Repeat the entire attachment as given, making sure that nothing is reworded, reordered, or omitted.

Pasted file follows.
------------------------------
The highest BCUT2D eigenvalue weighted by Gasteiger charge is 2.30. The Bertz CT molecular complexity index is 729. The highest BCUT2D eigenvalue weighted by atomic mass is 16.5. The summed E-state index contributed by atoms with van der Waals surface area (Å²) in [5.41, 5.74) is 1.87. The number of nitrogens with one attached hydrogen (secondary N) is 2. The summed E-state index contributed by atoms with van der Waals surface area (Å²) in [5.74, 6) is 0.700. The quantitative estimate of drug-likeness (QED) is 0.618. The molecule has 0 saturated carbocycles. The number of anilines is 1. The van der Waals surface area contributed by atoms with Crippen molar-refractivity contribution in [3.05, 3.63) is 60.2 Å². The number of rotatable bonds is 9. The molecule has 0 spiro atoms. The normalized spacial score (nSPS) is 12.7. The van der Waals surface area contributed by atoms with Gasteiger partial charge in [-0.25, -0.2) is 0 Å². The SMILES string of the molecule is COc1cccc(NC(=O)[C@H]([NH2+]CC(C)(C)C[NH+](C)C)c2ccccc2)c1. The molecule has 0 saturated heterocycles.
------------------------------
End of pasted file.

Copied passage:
The highest BCUT2D eigenvalue weighted by Gasteiger charge is 2.30. The Bertz CT molecular complexity index is 729. The highest BCUT2D eigenvalue weighted by atomic mass is 16.5. The summed E-state index contributed by atoms with van der Waals surface area (Å²) in [5.41, 5.74) is 1.87. The number of nitrogens with one attached hydrogen (secondary N) is 2. The summed E-state index contributed by atoms with van der Waals surface area (Å²) in [5.74, 6) is 0.700. The quantitative estimate of drug-likeness (QED) is 0.618. The molecule has 0 saturated carbocycles. The number of anilines is 1. The van der Waals surface area contributed by atoms with Crippen molar-refractivity contribution in [3.05, 3.63) is 60.2 Å². The number of rotatable bonds is 9. The molecule has 0 spiro atoms. The normalized spacial score (nSPS) is 12.7. The van der Waals surface area contributed by atoms with Gasteiger partial charge in [-0.25, -0.2) is 0 Å². The SMILES string of the molecule is COc1cccc(NC(=O)[C@H]([NH2+]CC(C)(C)C[NH+](C)C)c2ccccc2)c1. The molecule has 0 saturated heterocycles.